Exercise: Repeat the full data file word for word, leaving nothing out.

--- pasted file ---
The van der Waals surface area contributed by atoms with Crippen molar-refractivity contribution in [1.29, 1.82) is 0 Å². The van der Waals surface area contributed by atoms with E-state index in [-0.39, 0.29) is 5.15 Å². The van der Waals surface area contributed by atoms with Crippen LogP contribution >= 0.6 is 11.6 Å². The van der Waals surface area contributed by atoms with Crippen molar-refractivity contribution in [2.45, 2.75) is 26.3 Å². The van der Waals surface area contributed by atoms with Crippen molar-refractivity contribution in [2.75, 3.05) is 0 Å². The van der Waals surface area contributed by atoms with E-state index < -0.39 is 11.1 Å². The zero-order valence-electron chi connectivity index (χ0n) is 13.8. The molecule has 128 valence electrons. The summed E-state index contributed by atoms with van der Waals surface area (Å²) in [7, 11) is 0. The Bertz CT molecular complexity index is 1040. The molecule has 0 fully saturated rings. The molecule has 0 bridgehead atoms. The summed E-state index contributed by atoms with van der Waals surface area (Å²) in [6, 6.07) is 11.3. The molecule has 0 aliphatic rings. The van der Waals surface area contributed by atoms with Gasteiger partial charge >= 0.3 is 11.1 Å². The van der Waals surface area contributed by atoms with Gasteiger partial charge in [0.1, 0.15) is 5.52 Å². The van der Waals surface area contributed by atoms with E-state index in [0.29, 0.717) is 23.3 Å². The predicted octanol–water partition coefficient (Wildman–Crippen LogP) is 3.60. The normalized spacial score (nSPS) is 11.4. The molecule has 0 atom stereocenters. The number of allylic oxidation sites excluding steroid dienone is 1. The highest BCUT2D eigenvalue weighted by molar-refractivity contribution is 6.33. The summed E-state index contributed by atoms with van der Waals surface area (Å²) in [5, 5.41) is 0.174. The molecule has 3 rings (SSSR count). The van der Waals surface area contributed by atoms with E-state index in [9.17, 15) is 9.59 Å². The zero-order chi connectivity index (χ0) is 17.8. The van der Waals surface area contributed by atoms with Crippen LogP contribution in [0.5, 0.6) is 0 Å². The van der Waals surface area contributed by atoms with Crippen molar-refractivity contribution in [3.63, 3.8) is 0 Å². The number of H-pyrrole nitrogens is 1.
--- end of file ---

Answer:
The van der Waals surface area contributed by atoms with Crippen molar-refractivity contribution in [1.29, 1.82) is 0 Å². The van der Waals surface area contributed by atoms with E-state index in [-0.39, 0.29) is 5.15 Å². The van der Waals surface area contributed by atoms with Crippen LogP contribution >= 0.6 is 11.6 Å². The van der Waals surface area contributed by atoms with Crippen molar-refractivity contribution in [2.45, 2.75) is 26.3 Å². The van der Waals surface area contributed by atoms with Crippen molar-refractivity contribution in [2.75, 3.05) is 0 Å². The van der Waals surface area contributed by atoms with E-state index < -0.39 is 11.1 Å². The zero-order valence-electron chi connectivity index (χ0n) is 13.8. The molecule has 128 valence electrons. The summed E-state index contributed by atoms with van der Waals surface area (Å²) in [7, 11) is 0. The Bertz CT molecular complexity index is 1040. The molecule has 0 fully saturated rings. The molecule has 0 bridgehead atoms. The summed E-state index contributed by atoms with van der Waals surface area (Å²) in [6, 6.07) is 11.3. The molecule has 0 aliphatic rings. The van der Waals surface area contributed by atoms with Gasteiger partial charge >= 0.3 is 11.1 Å². The van der Waals surface area contributed by atoms with Gasteiger partial charge in [0.1, 0.15) is 5.52 Å². The van der Waals surface area contributed by atoms with E-state index in [0.29, 0.717) is 23.3 Å². The predicted octanol–water partition coefficient (Wildman–Crippen LogP) is 3.60. The normalized spacial score (nSPS) is 11.4. The molecule has 0 atom stereocenters. The number of allylic oxidation sites excluding steroid dienone is 1. The highest BCUT2D eigenvalue weighted by molar-refractivity contribution is 6.33. The summed E-state index contributed by atoms with van der Waals surface area (Å²) in [5, 5.41) is 0.174. The molecule has 3 rings (SSSR count). The van der Waals surface area contributed by atoms with E-state index in [9.17, 15) is 9.59 Å². The zero-order chi connectivity index (χ0) is 17.8. The van der Waals surface area contributed by atoms with Crippen LogP contribution in [0.5, 0.6) is 0 Å². The van der Waals surface area contributed by atoms with Crippen molar-refractivity contribution in [3.63, 3.8) is 0 Å². The number of H-pyrrole nitrogens is 1.